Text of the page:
Jim Parrot’s misdeeds relating to the Fanniegate scandal are beginning to see the light of day. The following is an interview Mr. Parrott did in March 2014.
Five Questions with Jim Parrott, senior fellow, the Urban Institute
MARCH 2014 EDITION
Jim Parrott, former economic adviser to President Obama, left the White House earlier this year to join the Urban Institute as a senior fellow, and to start Falling Creek Advisors, which provides financial institutions with strategic advice on housing finance issues. In the White House, Parrott served as a senior advisor with the National Economic Council (NEC). Prior to joining the NEC, Parrott was counsel to the secretary of the US Department of Housing and Urban Development (HUD).
Among Parrott’s publications for the Urban Institute is a paper, “Opening the Credit Box,” co-authored with Mark Zandi of Moody’s Analytics. It makes the argument that the country’s long-term economic health may hinge on easing mortgage-lending standards in ways that extend loans to more creditworthy borrowers. The Score connected with Parrott recently in Washington, D.C., and he graciously agreed to answer some questions about the paper, and to share his perspective on other pressing issues. [Note that our conversation took place shortly before U.S. Senate Banking Committee leaders released their proposed legislation to overhaul the mortgage finance market on March 16.]
1) Why have lenders been reluctant to expand access to mortgage credit, and do you see the credit box opening over the next year?
There are several factors that have been holding back access to credit in recent years. First, there is a general reticence by larger institutions to take on credit risk after coming through a credit-driven crisis. It is just harder these days for the mortgage banker to go to their bank’s chief risk officer (CRO) for more flexibility to take on risk, given that the CRO is likely still working through the damage that the last expansion of credit risk did to their institution.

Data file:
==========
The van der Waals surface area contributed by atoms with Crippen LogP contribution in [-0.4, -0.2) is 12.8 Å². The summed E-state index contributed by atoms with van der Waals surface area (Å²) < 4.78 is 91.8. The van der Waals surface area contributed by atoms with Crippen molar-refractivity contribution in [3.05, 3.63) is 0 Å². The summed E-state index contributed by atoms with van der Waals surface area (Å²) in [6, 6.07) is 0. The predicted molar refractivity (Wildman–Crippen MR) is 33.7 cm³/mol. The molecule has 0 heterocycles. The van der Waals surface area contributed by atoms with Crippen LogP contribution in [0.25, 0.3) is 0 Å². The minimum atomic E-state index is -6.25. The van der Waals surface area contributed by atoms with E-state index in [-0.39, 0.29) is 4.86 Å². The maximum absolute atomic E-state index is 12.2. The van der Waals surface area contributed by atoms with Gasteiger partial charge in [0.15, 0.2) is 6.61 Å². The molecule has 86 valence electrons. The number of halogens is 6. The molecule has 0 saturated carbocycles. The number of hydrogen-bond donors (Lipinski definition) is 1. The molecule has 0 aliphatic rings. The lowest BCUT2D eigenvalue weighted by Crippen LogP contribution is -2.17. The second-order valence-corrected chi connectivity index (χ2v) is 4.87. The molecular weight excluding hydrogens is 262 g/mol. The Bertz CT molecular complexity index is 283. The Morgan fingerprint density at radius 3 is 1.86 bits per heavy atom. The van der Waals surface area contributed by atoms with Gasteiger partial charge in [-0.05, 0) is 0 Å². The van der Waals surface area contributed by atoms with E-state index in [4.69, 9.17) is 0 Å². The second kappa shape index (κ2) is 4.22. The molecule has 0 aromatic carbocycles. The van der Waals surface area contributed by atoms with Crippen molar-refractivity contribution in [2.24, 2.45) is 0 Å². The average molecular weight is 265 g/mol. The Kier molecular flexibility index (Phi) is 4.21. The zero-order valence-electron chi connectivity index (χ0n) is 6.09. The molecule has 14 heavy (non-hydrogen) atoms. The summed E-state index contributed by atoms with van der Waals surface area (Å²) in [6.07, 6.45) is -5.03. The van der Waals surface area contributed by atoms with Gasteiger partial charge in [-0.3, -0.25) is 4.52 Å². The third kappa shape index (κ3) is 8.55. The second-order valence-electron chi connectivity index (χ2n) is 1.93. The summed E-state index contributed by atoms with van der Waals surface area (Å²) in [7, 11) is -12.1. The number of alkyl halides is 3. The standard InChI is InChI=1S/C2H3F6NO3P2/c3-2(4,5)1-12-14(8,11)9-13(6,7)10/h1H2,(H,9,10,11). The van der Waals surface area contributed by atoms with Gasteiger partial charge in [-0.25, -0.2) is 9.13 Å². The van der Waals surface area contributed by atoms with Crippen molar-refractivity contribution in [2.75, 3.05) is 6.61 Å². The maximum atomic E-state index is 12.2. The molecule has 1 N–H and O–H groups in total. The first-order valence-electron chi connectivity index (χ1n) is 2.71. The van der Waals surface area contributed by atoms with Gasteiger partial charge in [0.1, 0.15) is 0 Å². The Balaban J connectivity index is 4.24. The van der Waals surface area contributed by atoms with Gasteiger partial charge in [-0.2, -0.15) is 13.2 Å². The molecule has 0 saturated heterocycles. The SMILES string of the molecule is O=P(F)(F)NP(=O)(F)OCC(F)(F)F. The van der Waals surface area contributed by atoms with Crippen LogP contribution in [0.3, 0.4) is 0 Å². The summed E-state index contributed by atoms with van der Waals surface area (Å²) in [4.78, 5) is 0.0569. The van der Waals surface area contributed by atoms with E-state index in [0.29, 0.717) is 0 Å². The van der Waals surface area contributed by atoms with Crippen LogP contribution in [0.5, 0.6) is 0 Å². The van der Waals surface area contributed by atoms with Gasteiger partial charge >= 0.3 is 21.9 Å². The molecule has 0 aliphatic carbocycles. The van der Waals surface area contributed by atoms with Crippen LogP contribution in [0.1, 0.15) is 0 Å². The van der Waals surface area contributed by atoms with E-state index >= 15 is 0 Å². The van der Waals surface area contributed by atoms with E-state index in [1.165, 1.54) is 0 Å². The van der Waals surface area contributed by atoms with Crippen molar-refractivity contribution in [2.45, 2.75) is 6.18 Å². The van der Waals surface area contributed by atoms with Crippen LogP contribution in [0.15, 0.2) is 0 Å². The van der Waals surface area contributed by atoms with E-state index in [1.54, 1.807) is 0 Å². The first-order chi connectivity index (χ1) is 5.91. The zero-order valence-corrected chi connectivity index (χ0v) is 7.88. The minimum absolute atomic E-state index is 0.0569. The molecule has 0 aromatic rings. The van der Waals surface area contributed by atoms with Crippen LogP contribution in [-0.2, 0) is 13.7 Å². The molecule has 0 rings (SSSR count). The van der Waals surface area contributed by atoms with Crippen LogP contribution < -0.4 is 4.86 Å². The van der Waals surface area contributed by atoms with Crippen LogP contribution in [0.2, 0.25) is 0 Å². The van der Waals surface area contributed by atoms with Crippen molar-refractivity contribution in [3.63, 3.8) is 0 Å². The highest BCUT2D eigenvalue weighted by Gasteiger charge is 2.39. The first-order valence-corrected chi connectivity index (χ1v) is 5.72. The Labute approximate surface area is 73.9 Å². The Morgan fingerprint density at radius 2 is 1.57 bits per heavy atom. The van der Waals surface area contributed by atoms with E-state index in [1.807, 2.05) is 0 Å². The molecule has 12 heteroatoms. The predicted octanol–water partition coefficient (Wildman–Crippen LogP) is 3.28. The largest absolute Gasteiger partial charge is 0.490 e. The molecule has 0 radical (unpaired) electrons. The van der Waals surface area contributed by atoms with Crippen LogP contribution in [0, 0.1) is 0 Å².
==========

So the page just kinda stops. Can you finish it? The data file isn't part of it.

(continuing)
Second, there are significant costs associated with servicing non-performing loans. Not only is it roughly ten times more expensive to service a non-performing loan than one in which the borrower continues to pay on time, but lenders today face increasing reputational and legal risk in servicing pools containing significant numbers of distressed borrowers. This leaves them wary of expanding their credit box where doing so will eventually leave them with larger numbers of borrowers who need more help hanging on to their homes.
And third (on what could be a much longer list), there is a great deal of uncertainty over the rules in GSE [Government-sponsored enterprise, i.e., Fannie Mae and Freddie Mac] and FHA lending. In particular, it is unclear when and why Fannie, Freddie or the Federal Housing Administration (FHA) will force a lender to take the credit risk back on a loan they have guaranteed or insured for mistakes in underwriting the loan. FHA lenders also have the added risk that the Department of Justice will file a claim for triple damages under the False Claims Act for such mistakes. The uncertainty of what constitutes a mistake makes it difficult for lenders to control this considerable risk through better quality control, so they control it instead by tightening the credit box through which they lend. For more on this, it’s worth taking a look at the paper Mark Zandi and I published back in September, “Opening the Credit Box”.